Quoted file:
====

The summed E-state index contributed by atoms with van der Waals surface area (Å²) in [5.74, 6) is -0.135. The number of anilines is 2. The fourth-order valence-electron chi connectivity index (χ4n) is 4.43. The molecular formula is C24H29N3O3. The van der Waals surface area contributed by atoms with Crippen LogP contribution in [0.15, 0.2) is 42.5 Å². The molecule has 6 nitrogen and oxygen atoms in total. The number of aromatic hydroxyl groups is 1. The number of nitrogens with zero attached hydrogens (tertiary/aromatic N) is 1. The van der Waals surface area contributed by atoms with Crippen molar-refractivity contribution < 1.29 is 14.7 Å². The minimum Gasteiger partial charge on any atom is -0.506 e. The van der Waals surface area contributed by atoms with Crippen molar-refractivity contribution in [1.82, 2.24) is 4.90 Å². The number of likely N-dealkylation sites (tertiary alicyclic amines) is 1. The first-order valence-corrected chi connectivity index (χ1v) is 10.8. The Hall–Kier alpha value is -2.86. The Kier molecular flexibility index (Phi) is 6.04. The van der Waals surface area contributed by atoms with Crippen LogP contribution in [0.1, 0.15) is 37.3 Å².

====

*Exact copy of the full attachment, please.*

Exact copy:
The summed E-state index contributed by atoms with van der Waals surface area (Å²) in [5.74, 6) is -0.135. The number of anilines is 2. The fourth-order valence-electron chi connectivity index (χ4n) is 4.43. The molecular formula is C24H29N3O3. The van der Waals surface area contributed by atoms with Crippen LogP contribution in [0.15, 0.2) is 42.5 Å². The molecule has 6 nitrogen and oxygen atoms in total. The number of aromatic hydroxyl groups is 1. The number of nitrogens with zero attached hydrogens (tertiary/aromatic N) is 1. The van der Waals surface area contributed by atoms with Crippen molar-refractivity contribution < 1.29 is 14.7 Å². The minimum Gasteiger partial charge on any atom is -0.506 e. The van der Waals surface area contributed by atoms with Crippen molar-refractivity contribution in [1.82, 2.24) is 4.90 Å². The number of likely N-dealkylation sites (tertiary alicyclic amines) is 1. The first-order valence-corrected chi connectivity index (χ1v) is 10.8. The Hall–Kier alpha value is -2.86. The Kier molecular flexibility index (Phi) is 6.04. The van der Waals surface area contributed by atoms with Crippen LogP contribution in [0.1, 0.15) is 37.3 Å².